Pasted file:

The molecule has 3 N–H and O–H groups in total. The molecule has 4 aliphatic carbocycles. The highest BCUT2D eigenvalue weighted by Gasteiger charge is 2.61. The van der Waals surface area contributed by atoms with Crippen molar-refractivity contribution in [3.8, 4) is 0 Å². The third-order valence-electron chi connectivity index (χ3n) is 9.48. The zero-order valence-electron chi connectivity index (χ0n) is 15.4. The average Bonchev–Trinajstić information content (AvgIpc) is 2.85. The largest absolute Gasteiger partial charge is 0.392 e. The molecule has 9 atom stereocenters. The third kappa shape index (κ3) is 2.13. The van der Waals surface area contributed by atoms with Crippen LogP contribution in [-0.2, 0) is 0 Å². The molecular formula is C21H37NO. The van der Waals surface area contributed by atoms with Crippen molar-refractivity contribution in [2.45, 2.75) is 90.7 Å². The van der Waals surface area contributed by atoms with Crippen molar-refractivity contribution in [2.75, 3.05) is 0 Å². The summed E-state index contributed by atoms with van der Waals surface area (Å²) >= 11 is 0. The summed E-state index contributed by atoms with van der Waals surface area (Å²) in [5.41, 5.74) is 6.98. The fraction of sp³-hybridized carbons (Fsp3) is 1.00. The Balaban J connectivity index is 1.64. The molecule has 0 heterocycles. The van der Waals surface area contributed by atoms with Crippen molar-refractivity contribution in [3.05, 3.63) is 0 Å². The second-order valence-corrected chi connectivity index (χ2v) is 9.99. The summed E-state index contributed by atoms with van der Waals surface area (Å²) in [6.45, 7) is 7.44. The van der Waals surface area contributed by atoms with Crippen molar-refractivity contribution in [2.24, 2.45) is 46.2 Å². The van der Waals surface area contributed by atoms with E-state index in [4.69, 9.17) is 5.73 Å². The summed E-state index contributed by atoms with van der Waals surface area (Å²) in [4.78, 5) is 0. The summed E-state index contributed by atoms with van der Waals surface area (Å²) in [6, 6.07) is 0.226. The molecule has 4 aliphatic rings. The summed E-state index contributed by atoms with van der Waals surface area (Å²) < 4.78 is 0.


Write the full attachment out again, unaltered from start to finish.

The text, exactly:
The molecule has 3 N–H and O–H groups in total. The molecule has 4 aliphatic carbocycles. The highest BCUT2D eigenvalue weighted by Gasteiger charge is 2.61. The van der Waals surface area contributed by atoms with Crippen molar-refractivity contribution in [3.8, 4) is 0 Å². The third-order valence-electron chi connectivity index (χ3n) is 9.48. The zero-order valence-electron chi connectivity index (χ0n) is 15.4. The average Bonchev–Trinajstić information content (AvgIpc) is 2.85. The largest absolute Gasteiger partial charge is 0.392 e. The molecule has 9 atom stereocenters. The third kappa shape index (κ3) is 2.13. The van der Waals surface area contributed by atoms with Crippen LogP contribution in [-0.2, 0) is 0 Å². The molecular formula is C21H37NO. The van der Waals surface area contributed by atoms with Crippen molar-refractivity contribution in [2.45, 2.75) is 90.7 Å². The van der Waals surface area contributed by atoms with Crippen molar-refractivity contribution in [2.75, 3.05) is 0 Å². The summed E-state index contributed by atoms with van der Waals surface area (Å²) >= 11 is 0. The summed E-state index contributed by atoms with van der Waals surface area (Å²) in [5.41, 5.74) is 6.98. The fraction of sp³-hybridized carbons (Fsp3) is 1.00. The Balaban J connectivity index is 1.64. The molecule has 0 heterocycles. The van der Waals surface area contributed by atoms with Crippen molar-refractivity contribution in [3.05, 3.63) is 0 Å². The second-order valence-corrected chi connectivity index (χ2v) is 9.99. The summed E-state index contributed by atoms with van der Waals surface area (Å²) in [6.45, 7) is 7.44. The van der Waals surface area contributed by atoms with Crippen molar-refractivity contribution in [2.24, 2.45) is 46.2 Å². The van der Waals surface area contributed by atoms with E-state index in [4.69, 9.17) is 5.73 Å². The summed E-state index contributed by atoms with van der Waals surface area (Å²) in [4.78, 5) is 0. The summed E-state index contributed by atoms with van der Waals surface area (Å²) in [6, 6.07) is 0.226. The molecule has 4 aliphatic rings. The summed E-state index contributed by atoms with van der Waals surface area (Å²) < 4.78 is 0.